As jargons and catchphrases go, the term "crossover films" is the very bottom of the septic tank. I first heard the phrase in 2000, just about the time when those hyphenated films started popping up in multiplexes and (on DVD) in grocery stores. Indo-British, Indo-American (which prompts the question: why not an Indo-Indian film?) The idea is beguilingly simple and attractive: one stone, two birds. To put it even more bluntly, Indian costs, American revenues. The offshore model, in other words.
Every Indian film producer-type in America wants to make crossover films. They want to pick an Indian story that will appeal to two very different sensibilities. Two sensibilities and thus two revenues. So they go after the ever-reliable fish-out-of-water plot, or the Clash-of-the-Generations plot. It's as if these poor Indo-whatever people have no other stories in their lives.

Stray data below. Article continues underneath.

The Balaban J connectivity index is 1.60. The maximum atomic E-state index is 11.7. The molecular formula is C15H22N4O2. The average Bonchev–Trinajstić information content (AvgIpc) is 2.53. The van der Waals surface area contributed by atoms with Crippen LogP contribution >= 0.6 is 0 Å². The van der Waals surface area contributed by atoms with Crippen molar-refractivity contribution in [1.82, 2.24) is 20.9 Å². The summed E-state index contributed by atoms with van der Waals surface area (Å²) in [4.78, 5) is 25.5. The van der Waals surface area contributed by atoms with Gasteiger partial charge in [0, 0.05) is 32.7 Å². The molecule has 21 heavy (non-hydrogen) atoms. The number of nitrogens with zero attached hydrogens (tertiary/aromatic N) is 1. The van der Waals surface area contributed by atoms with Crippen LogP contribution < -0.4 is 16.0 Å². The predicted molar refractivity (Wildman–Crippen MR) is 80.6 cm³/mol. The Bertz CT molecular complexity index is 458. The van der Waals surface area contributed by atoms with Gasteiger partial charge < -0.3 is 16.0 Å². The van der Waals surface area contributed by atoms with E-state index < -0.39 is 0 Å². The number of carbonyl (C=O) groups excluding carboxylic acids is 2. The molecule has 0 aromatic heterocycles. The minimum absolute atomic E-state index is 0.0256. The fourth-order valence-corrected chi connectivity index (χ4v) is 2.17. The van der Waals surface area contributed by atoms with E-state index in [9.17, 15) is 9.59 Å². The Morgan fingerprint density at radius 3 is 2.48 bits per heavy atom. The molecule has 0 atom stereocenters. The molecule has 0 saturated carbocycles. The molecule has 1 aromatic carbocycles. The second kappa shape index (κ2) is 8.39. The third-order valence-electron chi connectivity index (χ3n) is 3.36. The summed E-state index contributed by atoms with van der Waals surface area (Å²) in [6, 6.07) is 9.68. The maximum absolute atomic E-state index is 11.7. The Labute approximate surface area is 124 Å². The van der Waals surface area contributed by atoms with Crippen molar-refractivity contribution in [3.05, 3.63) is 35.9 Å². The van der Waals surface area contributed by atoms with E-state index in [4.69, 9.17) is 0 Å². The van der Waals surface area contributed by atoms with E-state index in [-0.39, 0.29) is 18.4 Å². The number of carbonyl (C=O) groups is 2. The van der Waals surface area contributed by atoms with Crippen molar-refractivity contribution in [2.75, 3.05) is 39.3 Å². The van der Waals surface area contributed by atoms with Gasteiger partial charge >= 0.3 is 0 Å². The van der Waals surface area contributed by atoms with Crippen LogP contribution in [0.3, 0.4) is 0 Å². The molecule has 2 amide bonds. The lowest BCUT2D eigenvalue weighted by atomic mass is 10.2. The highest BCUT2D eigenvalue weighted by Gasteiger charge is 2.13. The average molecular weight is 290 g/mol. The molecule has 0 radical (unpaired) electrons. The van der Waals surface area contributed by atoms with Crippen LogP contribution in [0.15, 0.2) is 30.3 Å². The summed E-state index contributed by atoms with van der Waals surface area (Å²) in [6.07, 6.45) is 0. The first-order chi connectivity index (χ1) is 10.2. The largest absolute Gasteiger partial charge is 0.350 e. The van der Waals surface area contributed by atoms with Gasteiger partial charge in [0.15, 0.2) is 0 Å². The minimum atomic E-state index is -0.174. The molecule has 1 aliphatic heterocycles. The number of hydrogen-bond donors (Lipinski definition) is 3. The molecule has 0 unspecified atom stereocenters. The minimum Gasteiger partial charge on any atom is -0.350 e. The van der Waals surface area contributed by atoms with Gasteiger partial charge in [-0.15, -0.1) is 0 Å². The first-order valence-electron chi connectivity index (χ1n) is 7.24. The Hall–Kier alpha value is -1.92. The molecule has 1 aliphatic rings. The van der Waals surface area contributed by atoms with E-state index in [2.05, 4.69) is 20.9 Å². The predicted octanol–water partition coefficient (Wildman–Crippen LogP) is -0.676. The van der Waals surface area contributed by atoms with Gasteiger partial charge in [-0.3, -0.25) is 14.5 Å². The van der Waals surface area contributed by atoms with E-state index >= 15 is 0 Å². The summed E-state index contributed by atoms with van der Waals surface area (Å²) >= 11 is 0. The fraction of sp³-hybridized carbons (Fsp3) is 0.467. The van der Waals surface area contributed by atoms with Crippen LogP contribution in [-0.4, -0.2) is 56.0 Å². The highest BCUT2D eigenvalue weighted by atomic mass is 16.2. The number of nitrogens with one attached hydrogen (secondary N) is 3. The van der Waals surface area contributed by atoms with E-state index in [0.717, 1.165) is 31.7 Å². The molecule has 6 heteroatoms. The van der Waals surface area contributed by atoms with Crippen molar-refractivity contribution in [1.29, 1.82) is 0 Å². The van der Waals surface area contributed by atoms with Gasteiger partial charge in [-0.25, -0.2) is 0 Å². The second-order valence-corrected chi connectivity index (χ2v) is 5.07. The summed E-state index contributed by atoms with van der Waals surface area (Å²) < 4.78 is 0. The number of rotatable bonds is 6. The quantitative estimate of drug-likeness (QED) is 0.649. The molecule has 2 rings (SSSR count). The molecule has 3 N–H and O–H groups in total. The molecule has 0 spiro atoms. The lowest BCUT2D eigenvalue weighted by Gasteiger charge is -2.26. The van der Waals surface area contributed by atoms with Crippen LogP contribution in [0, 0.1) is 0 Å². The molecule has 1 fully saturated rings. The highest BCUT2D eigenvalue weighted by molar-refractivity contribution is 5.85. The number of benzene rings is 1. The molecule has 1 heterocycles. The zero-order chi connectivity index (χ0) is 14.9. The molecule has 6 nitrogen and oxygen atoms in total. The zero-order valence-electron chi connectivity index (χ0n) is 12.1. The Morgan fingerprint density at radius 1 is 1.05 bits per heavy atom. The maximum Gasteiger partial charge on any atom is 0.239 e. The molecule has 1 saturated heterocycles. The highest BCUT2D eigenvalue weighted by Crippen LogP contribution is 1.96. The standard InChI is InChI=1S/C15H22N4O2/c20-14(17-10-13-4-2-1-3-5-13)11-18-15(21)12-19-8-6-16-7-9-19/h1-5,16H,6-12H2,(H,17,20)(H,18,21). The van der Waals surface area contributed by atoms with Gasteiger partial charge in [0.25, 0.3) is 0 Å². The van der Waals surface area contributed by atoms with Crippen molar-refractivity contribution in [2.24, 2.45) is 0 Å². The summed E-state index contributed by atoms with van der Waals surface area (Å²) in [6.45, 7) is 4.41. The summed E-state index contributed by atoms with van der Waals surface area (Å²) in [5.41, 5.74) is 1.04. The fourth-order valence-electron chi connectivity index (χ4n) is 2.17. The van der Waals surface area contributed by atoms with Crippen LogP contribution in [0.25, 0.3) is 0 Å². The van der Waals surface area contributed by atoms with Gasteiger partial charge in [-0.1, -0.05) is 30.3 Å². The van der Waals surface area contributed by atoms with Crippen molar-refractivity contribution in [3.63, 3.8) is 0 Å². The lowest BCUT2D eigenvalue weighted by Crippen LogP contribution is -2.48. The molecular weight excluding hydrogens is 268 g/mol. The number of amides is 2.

In their eagerness to cash in on the so-called trend, the producers overlook a very basic fact. "Bend it Like Beckham", arguably the Citizen Kane of crossover films, worked not because it is a crossover film. It "crossed over" because its protagonist's story worked. Producers, financers and marketers can be excused from this usage. After all, they have to promote the film.
But when scriptwriters start using the term "crossover film", it sounds ten times as repulsive. Aren't all films crossover crossover films? The story of Apu or the hapless Italian losing his bicycle or the wandering samurai warrior who gets hired as a bodyguard - they all crossed over from the personal to the universal. And if a film doesn't, what is the point?